Dec 21, 2021 - World

Why U.S. giants keep caving to China

Illustration of the domino effect on business

Illustration: Sarah Grillo/Axios

The Chinese government increasingly is using its economic weight to reshape global behavior and strengthen its own authoritarianism. And democratic governments have left companies to fend for themselves.

Why it matters: Global businesses and nonprofits learned the hard way this year that taking a stand for democratic values can cause massive revenue losses in the Chinese market.

The big picture: Critics often lambast companies that make concessions to Beijing as "caving" or "selling out." But the forces behind the wave of capitulation are larger than individual company decisions.

How it works: Through state-fanned patriotic boycotts, website shutdowns and other retaliatory measures, the Chinese government pressures international firms and other organizations to avoid statements or actions that cross Chinese Communist Party red lines.

  • Those often include support for democracy in Hong Kong, acknowledging human rights abuses in Tibet and Xinjiang, upholding Taiwan's autonomy, or discussing the coronavirus pandemic's origin in China.

What's happening: This year, numerous companies have felt pressure from Beijing.

  • Fashion companies Zara and Hugo Boss walked back statements distancing their operations from Xinjiang cotton.
  • LinkedIn blocked the accounts of several foreign journalists on its China-based website.
  • The Marriott hotel in Prague declined to host a November conference of activists and leaders from China's Uyghur diaspora, citing "political neutrality."

Prominent individuals with interests in China have repeatedly dodged questions about the mass internment camps in Xinjiang.

  • Bridgewater Associates founder Ray Dalio said, "I can't be an expert in those kinds of things," when asked in an interview with CNBC how human rights issues in China inform his decision to invest there. He referred to China as a "strict parent" in its approach to managing its population.
  • IOC official Richard Pound said, "I simply do not know. Personally, I do not know," when asked in an interview with German radio broadcaster Deutschlandfunk if he knew about the human rights violations occurring in Xinjiang.

But the results of Beijing's strategy increasingly go far beyond just censorship. The Chinese government has tightened its legal environment, forcing companies to hand over technology and data in order to continue operating there, threatening the security of users and the integrity of markets.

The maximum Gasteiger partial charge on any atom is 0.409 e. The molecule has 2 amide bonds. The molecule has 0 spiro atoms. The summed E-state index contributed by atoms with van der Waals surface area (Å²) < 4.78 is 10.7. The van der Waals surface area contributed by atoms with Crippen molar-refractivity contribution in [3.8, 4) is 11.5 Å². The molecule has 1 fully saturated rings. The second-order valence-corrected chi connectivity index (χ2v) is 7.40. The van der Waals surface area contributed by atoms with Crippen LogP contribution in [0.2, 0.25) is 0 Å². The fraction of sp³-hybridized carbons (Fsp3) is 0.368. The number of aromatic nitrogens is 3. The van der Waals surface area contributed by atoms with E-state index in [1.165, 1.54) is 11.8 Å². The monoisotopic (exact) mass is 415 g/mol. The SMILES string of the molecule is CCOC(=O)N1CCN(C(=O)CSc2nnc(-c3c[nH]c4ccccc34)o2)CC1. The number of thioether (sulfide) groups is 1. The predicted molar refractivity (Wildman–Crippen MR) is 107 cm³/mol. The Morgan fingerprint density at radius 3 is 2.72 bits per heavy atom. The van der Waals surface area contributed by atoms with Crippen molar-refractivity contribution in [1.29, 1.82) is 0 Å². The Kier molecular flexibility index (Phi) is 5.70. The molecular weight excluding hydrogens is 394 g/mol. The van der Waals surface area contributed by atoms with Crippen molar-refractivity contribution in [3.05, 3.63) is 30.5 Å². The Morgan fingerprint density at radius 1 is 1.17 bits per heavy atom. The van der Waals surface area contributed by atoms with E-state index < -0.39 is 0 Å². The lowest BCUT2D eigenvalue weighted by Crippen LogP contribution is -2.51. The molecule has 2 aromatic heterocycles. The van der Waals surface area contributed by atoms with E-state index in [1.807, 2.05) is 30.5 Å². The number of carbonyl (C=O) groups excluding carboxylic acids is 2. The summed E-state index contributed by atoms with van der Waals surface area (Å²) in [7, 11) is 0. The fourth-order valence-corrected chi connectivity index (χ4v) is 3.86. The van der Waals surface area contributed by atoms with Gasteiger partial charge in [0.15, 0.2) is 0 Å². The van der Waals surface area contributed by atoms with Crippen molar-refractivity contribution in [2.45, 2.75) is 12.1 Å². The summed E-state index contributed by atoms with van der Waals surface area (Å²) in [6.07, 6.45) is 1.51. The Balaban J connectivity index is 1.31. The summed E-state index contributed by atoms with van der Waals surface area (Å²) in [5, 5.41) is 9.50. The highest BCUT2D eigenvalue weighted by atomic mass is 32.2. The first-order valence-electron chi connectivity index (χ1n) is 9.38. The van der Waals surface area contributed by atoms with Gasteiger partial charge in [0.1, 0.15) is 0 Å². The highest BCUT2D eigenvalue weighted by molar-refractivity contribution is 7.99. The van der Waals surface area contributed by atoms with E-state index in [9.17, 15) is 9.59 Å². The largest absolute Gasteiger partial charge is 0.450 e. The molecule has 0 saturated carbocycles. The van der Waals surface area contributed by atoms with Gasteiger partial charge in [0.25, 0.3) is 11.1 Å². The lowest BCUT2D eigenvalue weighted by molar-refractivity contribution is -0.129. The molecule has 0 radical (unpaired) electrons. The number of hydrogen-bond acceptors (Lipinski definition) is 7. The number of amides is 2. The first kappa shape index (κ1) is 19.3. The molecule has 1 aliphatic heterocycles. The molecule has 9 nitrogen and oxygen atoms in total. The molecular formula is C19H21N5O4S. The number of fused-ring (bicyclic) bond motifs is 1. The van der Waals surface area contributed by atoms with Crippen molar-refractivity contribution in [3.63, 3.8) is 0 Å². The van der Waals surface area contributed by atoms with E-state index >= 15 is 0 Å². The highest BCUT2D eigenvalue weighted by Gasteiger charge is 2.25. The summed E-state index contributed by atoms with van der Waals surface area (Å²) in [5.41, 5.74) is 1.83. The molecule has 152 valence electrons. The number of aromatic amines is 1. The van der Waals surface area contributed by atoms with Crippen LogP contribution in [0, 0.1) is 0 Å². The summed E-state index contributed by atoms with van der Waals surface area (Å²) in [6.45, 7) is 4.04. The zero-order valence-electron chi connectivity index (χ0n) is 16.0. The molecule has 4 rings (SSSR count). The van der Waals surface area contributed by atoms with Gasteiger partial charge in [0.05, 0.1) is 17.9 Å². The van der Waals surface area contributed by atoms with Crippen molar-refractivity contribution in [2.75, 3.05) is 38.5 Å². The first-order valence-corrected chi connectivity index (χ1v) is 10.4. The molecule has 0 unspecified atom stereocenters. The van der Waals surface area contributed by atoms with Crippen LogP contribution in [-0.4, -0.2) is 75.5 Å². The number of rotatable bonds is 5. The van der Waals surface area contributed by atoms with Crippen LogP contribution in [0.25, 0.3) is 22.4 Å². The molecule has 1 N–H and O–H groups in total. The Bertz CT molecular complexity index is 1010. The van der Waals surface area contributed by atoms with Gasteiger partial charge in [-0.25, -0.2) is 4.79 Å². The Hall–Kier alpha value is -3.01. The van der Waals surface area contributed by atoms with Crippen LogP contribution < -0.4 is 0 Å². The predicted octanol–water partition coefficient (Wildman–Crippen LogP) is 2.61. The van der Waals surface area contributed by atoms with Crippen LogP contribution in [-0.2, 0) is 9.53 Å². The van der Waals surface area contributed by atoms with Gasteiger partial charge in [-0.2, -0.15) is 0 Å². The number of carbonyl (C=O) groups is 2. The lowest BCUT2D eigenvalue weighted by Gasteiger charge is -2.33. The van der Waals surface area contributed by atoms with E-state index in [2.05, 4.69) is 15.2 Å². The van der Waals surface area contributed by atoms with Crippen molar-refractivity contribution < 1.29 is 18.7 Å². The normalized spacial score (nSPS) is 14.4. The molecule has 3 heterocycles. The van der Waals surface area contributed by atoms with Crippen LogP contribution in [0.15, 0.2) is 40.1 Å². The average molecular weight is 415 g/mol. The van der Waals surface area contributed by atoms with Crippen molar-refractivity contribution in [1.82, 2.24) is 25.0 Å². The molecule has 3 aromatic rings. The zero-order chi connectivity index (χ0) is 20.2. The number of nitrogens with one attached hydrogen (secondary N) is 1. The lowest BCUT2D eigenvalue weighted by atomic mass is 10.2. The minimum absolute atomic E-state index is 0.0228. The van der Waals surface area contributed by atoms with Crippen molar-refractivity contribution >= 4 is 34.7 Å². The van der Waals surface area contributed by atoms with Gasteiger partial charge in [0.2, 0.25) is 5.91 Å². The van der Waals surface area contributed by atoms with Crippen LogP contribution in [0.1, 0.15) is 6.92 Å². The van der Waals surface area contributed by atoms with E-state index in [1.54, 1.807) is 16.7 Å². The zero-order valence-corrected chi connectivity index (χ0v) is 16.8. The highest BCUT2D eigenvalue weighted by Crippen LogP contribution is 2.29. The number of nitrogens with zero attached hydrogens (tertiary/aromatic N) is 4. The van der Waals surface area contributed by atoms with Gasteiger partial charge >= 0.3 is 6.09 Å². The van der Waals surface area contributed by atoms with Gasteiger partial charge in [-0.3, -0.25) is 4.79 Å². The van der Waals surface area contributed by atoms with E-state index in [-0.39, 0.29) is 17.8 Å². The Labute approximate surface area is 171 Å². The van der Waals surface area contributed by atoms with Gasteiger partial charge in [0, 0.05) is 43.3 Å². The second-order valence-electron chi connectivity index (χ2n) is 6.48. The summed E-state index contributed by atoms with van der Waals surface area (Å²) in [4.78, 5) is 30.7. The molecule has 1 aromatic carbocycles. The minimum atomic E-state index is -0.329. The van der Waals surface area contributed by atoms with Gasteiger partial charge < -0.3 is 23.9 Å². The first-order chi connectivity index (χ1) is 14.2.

• Some firms such as LinkedIn and Yahoo announced this year they were leaving the Chinese market due to the difficult regulatory environment.

But others have stayed, handing over key aspects of their business as they have done in no other market.

  • Apple CEO Tim Cook said in November that Apple has a "responsibility" to do business wherever it can, including China, despite the government's human rights abuses there. Apple censors apps from its China app store. Apple also stores encryption keys at the Chinese state-owned company that operates Apple's data center in China, the New York Times reported in June.
  • Amazon has also transferred cloud technology to local Chinese companies to comply with China's regulations and remain in the market, Reuters reported this month.

What to watch: Despite its tough policies on China in the past several years, the U.S. government has not yet established new mechanisms to support U.S. businesses facing CCP coercion, such as emergency aid to support them when facing revenue loss in China.

  • In October, a bipartisan group of lawmakers introduced a draft bill that if passed would create an interagency task force to come up with recommendations to address China's economic coercion.
  • The EU is considering a new set of anti-coercion trade instruments designed to blunt the force of Beijing's economic retaliation.

The bottom line: In a showdown between a powerful government and a single company, the government usually wins — unless an outside government steps in.

Go deeper: Global capitalism abets China's repression

Editor's note: This post has been updated to clarify that the company that operates Apple's data center in China is a Chinese state-owned company.

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